Opposition in Armenia insists the country revoke its anti-state Armenia-Russia gas agreement
03.12.2013 A photo from the armenia-am.gazprom.com website
The Heritage party, one of the opposition political forces in Armenia, is demanding an annulment of the Armenian-Russian gas agreement which was concluded in 2013. The party termed the aforesaid document as ‘anti-state’ and called for withdrawal from this agreement.
The Armenia-Russia gas agreement was concluded after the Russian Gazprom company purchased the ArmRosgazprom company’s remaining 20% share. Armenia’s USD 155 million debt to Russia was covered at the expense of those shares.
Under the gas agreement, the Armenian side undertakes to purchase Russian gas until 2043 and to refrain from adopting any laws and resolutions that will contravene the interests of Gazprom, i.e. of the Russian side.
The opposition circles regarded this situation as shameful, noting that Armenia pays more for gas than the the other members of the Eurasian Economic Union (EAEU). That’s despite the fact that Armenia is also a member of this organization.
A study conducted by the Union of Informed Citizens revealed that Armenian citizens pay approximately the same amount for Russian gas as citizens of Ukraine, which has extremely tense relations with Russia, whereas citizens of Russia’s ally, Belarus, pay 6-7 times less in winter periods than Armenian citizens.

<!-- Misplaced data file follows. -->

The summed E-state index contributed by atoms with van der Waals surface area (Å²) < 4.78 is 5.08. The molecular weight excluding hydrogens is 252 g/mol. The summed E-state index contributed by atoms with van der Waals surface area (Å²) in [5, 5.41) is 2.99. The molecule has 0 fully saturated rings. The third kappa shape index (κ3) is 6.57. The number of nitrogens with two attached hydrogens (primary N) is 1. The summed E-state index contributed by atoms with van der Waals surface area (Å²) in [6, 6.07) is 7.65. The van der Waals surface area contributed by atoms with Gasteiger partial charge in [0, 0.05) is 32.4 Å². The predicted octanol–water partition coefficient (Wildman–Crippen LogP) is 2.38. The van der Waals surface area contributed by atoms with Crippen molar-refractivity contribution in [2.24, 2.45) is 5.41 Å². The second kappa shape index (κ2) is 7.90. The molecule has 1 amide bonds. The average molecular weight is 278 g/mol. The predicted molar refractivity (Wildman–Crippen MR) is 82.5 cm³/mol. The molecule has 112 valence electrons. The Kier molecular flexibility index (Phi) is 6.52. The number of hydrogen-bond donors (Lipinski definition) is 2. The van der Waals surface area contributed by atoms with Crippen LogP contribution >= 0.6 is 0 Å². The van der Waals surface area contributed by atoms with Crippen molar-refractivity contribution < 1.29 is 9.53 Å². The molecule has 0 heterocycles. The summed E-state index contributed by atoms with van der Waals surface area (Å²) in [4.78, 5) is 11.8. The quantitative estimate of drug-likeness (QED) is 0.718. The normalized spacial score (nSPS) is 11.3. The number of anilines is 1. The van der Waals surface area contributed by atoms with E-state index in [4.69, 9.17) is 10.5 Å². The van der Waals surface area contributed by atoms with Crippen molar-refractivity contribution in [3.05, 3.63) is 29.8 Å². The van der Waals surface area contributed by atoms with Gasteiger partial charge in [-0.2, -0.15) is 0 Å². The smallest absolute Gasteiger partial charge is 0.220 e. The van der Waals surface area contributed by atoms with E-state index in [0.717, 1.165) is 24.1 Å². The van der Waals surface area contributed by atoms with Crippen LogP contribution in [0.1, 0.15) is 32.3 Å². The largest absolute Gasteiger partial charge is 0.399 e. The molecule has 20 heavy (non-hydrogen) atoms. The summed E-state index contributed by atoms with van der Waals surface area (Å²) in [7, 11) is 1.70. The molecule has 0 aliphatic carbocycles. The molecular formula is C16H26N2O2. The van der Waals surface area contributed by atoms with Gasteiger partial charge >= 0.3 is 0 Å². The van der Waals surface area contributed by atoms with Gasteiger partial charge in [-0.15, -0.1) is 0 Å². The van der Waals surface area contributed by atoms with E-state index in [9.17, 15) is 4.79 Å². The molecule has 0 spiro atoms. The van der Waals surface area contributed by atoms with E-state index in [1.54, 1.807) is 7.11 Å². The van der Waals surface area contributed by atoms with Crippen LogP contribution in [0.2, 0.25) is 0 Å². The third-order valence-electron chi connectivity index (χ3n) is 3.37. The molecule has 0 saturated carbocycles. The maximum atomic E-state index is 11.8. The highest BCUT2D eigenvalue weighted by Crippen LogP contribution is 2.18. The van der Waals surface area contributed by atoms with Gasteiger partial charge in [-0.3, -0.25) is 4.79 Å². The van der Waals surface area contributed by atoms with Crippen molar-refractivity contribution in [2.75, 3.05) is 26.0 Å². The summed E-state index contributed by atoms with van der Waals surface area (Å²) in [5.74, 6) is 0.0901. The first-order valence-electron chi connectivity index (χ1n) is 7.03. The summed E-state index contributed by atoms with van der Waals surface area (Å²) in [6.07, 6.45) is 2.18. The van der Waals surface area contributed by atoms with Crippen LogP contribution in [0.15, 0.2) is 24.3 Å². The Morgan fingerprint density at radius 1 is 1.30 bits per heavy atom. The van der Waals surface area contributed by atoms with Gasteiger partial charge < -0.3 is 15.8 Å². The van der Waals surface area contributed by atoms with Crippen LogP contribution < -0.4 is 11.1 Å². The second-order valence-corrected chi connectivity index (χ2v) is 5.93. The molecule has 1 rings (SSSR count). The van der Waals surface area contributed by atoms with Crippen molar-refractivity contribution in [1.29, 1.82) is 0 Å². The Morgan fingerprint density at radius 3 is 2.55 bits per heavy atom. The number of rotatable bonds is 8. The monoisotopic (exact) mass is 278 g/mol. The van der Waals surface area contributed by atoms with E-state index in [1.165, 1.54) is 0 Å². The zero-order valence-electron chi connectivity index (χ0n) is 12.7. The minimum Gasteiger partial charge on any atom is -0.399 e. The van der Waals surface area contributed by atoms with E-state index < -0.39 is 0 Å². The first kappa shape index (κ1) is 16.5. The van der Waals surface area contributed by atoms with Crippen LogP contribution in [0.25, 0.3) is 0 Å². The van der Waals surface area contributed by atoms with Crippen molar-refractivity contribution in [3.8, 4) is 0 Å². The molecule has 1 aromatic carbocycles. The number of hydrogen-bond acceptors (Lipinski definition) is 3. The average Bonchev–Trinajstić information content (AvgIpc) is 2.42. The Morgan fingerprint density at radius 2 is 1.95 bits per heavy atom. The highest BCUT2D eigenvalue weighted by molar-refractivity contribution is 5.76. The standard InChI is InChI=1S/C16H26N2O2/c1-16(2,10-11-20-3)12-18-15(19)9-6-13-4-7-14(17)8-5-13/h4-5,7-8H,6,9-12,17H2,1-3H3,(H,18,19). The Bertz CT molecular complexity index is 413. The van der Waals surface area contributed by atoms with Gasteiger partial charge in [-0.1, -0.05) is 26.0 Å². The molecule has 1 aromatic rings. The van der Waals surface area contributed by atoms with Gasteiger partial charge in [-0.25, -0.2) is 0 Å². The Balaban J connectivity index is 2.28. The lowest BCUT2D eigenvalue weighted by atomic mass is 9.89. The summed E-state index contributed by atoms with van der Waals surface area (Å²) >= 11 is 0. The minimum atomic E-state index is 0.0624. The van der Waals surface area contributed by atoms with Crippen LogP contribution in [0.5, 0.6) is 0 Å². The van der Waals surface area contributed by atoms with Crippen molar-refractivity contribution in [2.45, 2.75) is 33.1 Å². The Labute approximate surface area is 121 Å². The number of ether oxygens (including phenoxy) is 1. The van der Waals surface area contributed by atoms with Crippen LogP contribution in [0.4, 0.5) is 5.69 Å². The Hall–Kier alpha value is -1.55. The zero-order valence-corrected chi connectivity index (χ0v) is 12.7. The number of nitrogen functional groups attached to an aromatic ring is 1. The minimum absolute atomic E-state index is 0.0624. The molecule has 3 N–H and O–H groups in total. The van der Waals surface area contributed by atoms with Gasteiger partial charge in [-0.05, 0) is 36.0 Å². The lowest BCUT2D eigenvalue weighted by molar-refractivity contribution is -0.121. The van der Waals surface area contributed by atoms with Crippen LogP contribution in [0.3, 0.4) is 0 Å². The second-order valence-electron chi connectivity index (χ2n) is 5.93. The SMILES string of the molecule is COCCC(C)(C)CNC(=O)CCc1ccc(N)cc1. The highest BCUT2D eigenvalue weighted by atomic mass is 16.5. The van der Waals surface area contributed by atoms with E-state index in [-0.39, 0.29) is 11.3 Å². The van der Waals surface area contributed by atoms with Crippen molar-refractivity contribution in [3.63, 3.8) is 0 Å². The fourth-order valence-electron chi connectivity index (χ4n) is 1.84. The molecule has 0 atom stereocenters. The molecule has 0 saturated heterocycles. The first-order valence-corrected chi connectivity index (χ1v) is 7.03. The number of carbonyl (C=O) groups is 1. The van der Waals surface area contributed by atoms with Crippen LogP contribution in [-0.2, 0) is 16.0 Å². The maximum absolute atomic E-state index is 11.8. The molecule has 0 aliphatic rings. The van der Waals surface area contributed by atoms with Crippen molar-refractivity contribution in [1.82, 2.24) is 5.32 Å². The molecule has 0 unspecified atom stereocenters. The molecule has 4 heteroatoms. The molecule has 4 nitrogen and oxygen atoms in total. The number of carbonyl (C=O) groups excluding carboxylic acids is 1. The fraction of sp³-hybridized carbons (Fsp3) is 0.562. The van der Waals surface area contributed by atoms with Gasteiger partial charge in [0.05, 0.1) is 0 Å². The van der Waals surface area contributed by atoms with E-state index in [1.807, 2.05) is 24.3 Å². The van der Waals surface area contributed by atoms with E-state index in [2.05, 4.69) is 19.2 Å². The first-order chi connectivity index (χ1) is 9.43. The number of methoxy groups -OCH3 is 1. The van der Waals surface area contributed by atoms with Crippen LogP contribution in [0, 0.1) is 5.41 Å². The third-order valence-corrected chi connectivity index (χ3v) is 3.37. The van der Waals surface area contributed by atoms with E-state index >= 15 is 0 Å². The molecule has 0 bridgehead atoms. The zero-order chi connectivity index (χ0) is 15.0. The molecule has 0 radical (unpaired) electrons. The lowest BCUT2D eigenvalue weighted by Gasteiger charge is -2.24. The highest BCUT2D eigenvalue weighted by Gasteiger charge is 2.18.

In this regard, the Heritage party also touched upon the issue of possible diversification of energy sources, be it procurement of natural gas from Iran or power generation in the country using renewable energy sources.
Experts believe Armenia can procure gas from alternative sources, like, for example, Iran. On a side note, the Iranian gas will be twice as cheap as the Russian counterpart.
The Heritage party also referred to the EU and USA’s statements regarding the possible investment of billions of dollars in Armenia’s energy sphere. The opposition party believes that the West’s proposal ‘isn’t just a guarantee of Armenia’s independence, but a serious chance to develop the country’s economy.”
The authorities haven’t responded to the aforesaid statement yet.
Here is JAMnews’ previously published analytical article about the prices for natural gas that Armenia procures from Russia.